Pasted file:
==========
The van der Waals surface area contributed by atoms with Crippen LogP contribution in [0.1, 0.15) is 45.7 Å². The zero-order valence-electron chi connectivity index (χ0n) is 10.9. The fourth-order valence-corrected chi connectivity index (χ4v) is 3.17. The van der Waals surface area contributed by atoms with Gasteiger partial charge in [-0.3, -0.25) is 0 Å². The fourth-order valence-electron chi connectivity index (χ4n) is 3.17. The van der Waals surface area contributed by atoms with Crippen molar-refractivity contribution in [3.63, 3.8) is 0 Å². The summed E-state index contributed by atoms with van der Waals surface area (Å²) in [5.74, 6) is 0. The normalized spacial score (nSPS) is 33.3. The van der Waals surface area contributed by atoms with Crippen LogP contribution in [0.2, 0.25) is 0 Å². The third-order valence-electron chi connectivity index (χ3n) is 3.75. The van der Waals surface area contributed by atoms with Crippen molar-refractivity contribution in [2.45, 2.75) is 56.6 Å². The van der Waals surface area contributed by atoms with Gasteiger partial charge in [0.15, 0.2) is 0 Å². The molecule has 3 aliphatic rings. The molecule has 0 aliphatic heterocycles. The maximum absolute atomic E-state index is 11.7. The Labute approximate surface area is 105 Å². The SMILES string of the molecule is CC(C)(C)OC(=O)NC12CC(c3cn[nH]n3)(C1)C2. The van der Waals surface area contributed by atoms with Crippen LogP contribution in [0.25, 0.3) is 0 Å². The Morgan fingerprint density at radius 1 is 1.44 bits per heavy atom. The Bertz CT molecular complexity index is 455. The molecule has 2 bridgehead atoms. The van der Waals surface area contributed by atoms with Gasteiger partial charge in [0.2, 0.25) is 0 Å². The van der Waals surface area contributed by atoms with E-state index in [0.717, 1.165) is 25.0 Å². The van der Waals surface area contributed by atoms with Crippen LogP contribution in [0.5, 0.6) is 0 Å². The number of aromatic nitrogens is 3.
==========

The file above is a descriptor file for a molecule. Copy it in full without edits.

The van der Waals surface area contributed by atoms with Crippen LogP contribution in [0.1, 0.15) is 45.7 Å². The zero-order valence-electron chi connectivity index (χ0n) is 10.9. The fourth-order valence-corrected chi connectivity index (χ4v) is 3.17. The van der Waals surface area contributed by atoms with Gasteiger partial charge in [-0.3, -0.25) is 0 Å². The fourth-order valence-electron chi connectivity index (χ4n) is 3.17. The van der Waals surface area contributed by atoms with Crippen molar-refractivity contribution in [3.63, 3.8) is 0 Å². The summed E-state index contributed by atoms with van der Waals surface area (Å²) in [5.74, 6) is 0. The normalized spacial score (nSPS) is 33.3. The van der Waals surface area contributed by atoms with Crippen LogP contribution in [0.2, 0.25) is 0 Å². The third-order valence-electron chi connectivity index (χ3n) is 3.75. The van der Waals surface area contributed by atoms with Crippen molar-refractivity contribution in [2.45, 2.75) is 56.6 Å². The van der Waals surface area contributed by atoms with Gasteiger partial charge in [0.15, 0.2) is 0 Å². The molecule has 3 aliphatic rings. The molecule has 0 aliphatic heterocycles. The maximum absolute atomic E-state index is 11.7. The Labute approximate surface area is 105 Å². The SMILES string of the molecule is CC(C)(C)OC(=O)NC12CC(c3cn[nH]n3)(C1)C2. The van der Waals surface area contributed by atoms with Crippen LogP contribution in [0.25, 0.3) is 0 Å². The Morgan fingerprint density at radius 1 is 1.44 bits per heavy atom. The Bertz CT molecular complexity index is 455. The molecule has 2 bridgehead atoms. The van der Waals surface area contributed by atoms with Gasteiger partial charge in [0.2, 0.25) is 0 Å². The van der Waals surface area contributed by atoms with E-state index in [0.717, 1.165) is 25.0 Å². The van der Waals surface area contributed by atoms with Crippen LogP contribution in [0.5, 0.6) is 0 Å². The number of aromatic nitrogens is 3.